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Tencent president promises free service for WeChat

Xinhua | Updated: 2013-04-08 09:52

Guo Ying, founder and CEO of VIVA Wireless New Media Co Ltd, explained that popular OTTs like WeChat operate by sending regular "heartbeat-like" signals, which can impose a heavy burden on a busy network.

Whether OTT messaging services should share the costs of network operations has already been a global topic, and the debate was not unique to China, said Wang Jianzhou, former chairman of China Mobile, also at a sub-forum of Boao.

"The surging data flow created by OTTs has led to rising operational costs for telecom operators, who have found it hard to make ends meet by merely charging users for their data flows," Wang said.

Other observers, however, said the arguments about data traffic belied the true conflicts between the ascending popularity of OTT services and dwindling usage of messaging services offered by telecom operators.

The tremendous popularity of WeChat has apparently dealt a blow to similar services developed by China Mobile, China Unicom and China Telecom, China's major three telecom operators.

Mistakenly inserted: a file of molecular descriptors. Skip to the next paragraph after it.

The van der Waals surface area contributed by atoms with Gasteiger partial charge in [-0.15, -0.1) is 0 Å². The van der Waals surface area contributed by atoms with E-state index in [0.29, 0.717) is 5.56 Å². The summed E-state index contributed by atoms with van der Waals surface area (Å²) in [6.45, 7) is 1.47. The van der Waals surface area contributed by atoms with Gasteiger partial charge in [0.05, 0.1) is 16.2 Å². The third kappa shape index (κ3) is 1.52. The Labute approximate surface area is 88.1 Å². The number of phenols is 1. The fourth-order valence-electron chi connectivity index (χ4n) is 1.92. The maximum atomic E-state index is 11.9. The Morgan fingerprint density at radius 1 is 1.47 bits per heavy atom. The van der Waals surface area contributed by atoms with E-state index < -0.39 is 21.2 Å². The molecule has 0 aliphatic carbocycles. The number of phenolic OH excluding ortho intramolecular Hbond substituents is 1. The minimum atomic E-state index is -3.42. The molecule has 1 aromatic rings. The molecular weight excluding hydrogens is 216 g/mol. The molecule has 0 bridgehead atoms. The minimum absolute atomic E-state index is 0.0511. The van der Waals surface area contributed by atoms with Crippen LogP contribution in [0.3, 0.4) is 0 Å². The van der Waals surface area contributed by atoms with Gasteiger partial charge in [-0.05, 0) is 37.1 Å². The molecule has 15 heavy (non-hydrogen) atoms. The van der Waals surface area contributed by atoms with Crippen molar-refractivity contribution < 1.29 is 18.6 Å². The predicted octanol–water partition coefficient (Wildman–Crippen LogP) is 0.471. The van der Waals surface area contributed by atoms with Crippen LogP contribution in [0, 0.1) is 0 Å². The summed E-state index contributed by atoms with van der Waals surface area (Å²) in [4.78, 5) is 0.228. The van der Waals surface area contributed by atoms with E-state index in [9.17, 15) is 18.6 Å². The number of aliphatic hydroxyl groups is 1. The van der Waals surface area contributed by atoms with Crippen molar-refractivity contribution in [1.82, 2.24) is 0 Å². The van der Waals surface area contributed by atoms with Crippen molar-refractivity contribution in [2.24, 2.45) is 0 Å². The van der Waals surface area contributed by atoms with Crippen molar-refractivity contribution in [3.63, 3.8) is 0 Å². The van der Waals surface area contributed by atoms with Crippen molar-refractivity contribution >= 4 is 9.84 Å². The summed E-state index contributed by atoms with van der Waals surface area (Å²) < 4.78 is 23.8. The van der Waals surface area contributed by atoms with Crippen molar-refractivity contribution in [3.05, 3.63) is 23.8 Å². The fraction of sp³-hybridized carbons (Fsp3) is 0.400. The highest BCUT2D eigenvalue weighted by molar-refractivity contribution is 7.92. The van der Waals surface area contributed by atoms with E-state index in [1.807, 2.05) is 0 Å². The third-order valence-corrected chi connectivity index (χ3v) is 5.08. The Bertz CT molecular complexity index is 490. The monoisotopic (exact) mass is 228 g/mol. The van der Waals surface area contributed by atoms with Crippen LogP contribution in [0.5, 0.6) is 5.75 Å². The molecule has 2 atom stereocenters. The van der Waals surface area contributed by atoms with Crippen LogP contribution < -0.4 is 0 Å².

Moreover, free OTT services have allowed users to bypass traditional communication modes like phone calls and text messaging, two prime "cash cows" for telecom service providers, said Yan Xiaojia, an analyst with Analysys International, an Internet research institute.

Data from the Ministry of Industry and Information Technology shows that a total of 897.3 billion text messages were sent in China last year, up 2.1 percent year-on-year, compared with 6.2 percent growth registered in 2011. Experts say the services are losing many users to free messaging apps.

"The rapid expansion of WeChat has taken away the profits of the telecom operators - this is why they raise their axes," Yan said.

Earlier reports

Monopolies curb innovation by adding fees

WeChat dominance attacked

Telecom giants challenged by smartphone messaging apps

China Mobile, Tencent at odds on charges

Telecom carriers mull charges for WeChat

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Tencent president promises free service for WeChat






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